Chefs have been seen to rage, defend their version of ‘right’ and Nilsson lets the mask slip just once, in the ‘Sweet pastries leavened with yeast’ section, pulling up sourdough bakers for their naturally-leavened attempts at those famous buns. They don’t work, so stop it, is a fairly curt message. Natural leavens are reserved, in abundance, for Nilsson’s bread section, where the absence of commercial yeasts, due to the wilds in which many breads are baked and the need for traditional grains to soften and mature, means that a gently bubbling pot of fermented flour and water really was, and remains, the favoured option.
Anyone looking for the ‘greatest hits’ of Nordic baking will find it in Nilsson’s book. Anyone looking to happily drown in the extended baking, wider culinary and heritage of the region can sink into recipes for all manner of pancakes, rusks, flatbreads, cordials, filled pasties, open-faced sandwiches, delicate Æbleskiver and rolled, sponge desserts, happily doing so with Nilsson’s caring and sharing voice in their heads and fleeting glimpses of far-away lands in the occasional, photographic interludes.
Putting ‘Nordic Baking’ to the test with just three, trademark Nordic recipes, some of the book’s key characteristics are put to the test.
Danish Rye Bread
L-R: The rough and ready, seedy test bake compared with the more composed, real deal.
“The reader may wish to substitute buttermilk for rye sourdough in this recipe”, which is easier said than done. Rye breads get 15 pages to themselves and the Danish ‘Rugbrød’ recipe reads as the one to go to for a definitive rye, the one seen beneath the equally decorative as they are delicious toppings of open sandwiches. It’s a five-day recipe of soaking and fermenting and easy to stray from, meaning first-time perfection may elude those without meticulous attention to Nilsson’s instruction. Yet, that troublesome substitution of buttermilk for rye sourdough is vague, rather than meticulous. In the test bake a rye bread emerged from the oven, healthily dense and strongly flavoured, yet the crunch of the un-scalded rye kernels from the first ferment gave the texture of millet bird feed, which was undeniably healthy, yet challenging to eat. The adjustments made weren’t right, perhaps the kernels, from an organic German health foods store, were of an unsuitable variety and the rise or dough temperature at the time of baking could have been better evaluated. Better luck next time.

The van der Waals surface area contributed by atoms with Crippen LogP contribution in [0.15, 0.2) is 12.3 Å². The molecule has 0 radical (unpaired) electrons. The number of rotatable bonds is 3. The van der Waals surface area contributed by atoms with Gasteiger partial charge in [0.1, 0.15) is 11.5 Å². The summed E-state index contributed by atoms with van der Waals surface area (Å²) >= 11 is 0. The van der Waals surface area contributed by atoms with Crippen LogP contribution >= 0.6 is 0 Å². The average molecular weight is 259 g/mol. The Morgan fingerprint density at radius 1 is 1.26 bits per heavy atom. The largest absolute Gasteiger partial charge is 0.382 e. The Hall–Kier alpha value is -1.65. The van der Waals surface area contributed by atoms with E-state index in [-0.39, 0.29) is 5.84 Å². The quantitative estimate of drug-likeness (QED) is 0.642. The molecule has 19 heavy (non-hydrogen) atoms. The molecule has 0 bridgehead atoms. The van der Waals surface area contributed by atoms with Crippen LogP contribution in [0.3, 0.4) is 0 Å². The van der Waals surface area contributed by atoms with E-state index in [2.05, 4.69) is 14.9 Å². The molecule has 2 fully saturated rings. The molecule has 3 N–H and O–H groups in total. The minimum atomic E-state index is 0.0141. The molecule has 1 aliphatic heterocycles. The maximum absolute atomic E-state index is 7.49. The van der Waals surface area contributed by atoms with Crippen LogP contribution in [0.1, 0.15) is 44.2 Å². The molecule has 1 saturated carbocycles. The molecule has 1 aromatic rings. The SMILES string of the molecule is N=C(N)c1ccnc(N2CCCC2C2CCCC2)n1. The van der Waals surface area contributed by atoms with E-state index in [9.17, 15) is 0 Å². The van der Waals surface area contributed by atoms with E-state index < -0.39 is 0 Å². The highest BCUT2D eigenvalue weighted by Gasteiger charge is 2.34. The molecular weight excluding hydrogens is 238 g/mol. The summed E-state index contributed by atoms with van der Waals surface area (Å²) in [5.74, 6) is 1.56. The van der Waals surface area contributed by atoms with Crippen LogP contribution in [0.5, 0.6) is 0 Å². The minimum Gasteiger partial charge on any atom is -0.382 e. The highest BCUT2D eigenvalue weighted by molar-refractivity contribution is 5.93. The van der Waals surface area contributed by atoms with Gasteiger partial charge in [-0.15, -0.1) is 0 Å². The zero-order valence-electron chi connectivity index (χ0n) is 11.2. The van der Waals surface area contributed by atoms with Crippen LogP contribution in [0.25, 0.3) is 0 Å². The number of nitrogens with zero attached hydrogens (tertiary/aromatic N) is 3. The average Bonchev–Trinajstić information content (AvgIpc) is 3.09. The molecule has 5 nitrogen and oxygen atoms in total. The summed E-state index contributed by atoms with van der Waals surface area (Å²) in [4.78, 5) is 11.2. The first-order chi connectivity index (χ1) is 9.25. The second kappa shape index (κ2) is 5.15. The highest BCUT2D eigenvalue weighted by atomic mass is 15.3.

L-R: The satisfying results of the home made vanilla bun versus the ‘studio version’
Three, sugary buns stare back from the page, daring you to make them. And all 27 of their brothers and sisters. One element of Nordic, particularly Scandinavian baking, is the economical use of ingredients, making relatively little go so far, with few bun or biscuit recipes falling short of 25 – 50 units at the conclusion. Vanilla buns start with a simple yeasted sweet, cardamom-infused dough, using 50g of fresh yeast in 750g of egg and sugar-enriched flour for an extra quick and airy rise, before receiving tablespoons of the book’s standard vanilla custard recipe. Encasing the custard can be tricky, but experienced dough-handlers need fear nothing. The buns are baked at 200°C for ten minutes, knocking 20°C off many, quick-bake Scandinavian bun recipes found in other books, making for a more balanced outcome and fewer nervy glances through the oven door. The outcome, once brushed with butter and dusted in sugar, is moreish and looks just like the book. The custard appears, not as gushing torrents, but as a largely disappeared, vanilla-flavoured moisture. It’s very welcome, but is it supposed to be that way?
L-R: The test has fewer cracks, and perhaps a little less gooey than the model version, but as chocolatey as a cake gets.
The cakes section of ‘Nordic Baking’ sets in a melancholy, for the fact one might not have enough baking weekends left to bake them all twice. Ideally three times. There are variations on the simple sponge, from an old Danish to the basic sponge largely accepted by bakers across Finland, Denmark, Norway and Sweden. A contemporary favourite, which Nilsson advises wouldn’t have been on Swedish tables prior to the 1970s, is Kladdkaka, or Swedish Gooey Chocolate Cake. It’s easy, on paper. Suspicion is that it was born of a baking disaster, with a poor, unleavened mix and an underbake producing what is, essentially, the first chocolate brownie. The limited ingredients, butter, sugar, a lesser amount of flour than in normal cake ratios and a heavy dose of cocoa, come with specifics from the author. To achieve the right level of gooeyness, it’s 13 minutes in the oven at 175°C, at least in Nilsson’s oven. It’s an imprecise science, with the rich chocolate cake coming from the test oven with a gooeyness that wasn’t headline grabbing, but a soft, uncakey consistency that was an approximation of Nilsson’s intention. It was a round Chocolate Brownie. Second time round, 11 minutes it is.
Nordic Baking by Magnus Nilsson is published by Phaidon and is available now in hardback priced at £29.95 www.phaidon.com